Pleural Plaques Are Nothing To Worry About
The double-layered membrane lining the rib cage and surrounding the lungs is called the pleura. Pleural plaques (PP) are fibrous scars that develop following exposure to asbestos. Composed mostly of the protein, collagen, they are not serious. They do not give rise to symptoms and they do not develop into a more serious disease of the lung.
These fibrous scars mostly form on the inside of the diaphragm. This is called a parietal pleura. On rare occasions, they may be located near the ribcage.
Prior to October 2007, people in England and Wales who had been diagnosed with PP were able to make a claim for compensation. On that date, the Law Lords ruled that the condition was not sufficiently serious to warrant compensation and the final claim was settled in August 2011. In Scotland, however, victims are able to claim for compensation arising from PP and other consequences of exposure to asbestos.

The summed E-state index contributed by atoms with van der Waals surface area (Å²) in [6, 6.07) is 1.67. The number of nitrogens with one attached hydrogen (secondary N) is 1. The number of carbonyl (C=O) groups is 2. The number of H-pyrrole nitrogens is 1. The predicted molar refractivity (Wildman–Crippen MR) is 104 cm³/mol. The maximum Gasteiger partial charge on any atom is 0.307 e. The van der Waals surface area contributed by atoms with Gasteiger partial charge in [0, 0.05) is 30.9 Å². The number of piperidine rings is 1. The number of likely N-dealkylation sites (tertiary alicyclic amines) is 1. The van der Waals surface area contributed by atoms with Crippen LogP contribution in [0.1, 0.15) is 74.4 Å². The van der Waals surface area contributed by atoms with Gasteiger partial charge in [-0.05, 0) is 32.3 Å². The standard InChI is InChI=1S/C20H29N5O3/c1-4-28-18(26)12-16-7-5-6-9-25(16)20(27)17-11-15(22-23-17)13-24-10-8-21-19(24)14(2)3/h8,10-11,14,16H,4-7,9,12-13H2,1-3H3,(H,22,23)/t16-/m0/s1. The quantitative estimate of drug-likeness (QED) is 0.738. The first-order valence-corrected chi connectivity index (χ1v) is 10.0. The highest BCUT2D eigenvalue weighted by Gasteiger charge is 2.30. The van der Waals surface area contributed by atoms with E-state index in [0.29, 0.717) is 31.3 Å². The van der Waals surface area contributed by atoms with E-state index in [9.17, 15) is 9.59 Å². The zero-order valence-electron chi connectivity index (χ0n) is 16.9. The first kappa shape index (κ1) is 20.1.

There are other undesirable consequences of asbestos exposure apart from PP. Some of them can be very serious. These include asbestosis, diffuse pleural thickening, mesothelioma and lung cancer.
Asbestosis may take anything from 10 to 20 years following exposure before it develops It is a type of scarring caused by the body attempting to dissolve the fibers from asbestos. It sometimes worsens to the point that the lungs are unable to continue to function.
In addition to lung cancer, exposure to asbestos may cause mesothelioma. Mesothelioma may affect the pleura, the abdominal lining (called the peritoneum) or the pericardium, a membranous sac that lines the heart. Unlike lung cancer, however, mesothelioma is not connected to smoking. Asbestos may also initiate cancers of the larynx, gastrointestinal tract and kidneys. While mesothelioma may take up to 50 years to develop, other cancers that arise out of asbestos exposure tend to appear within 30 years.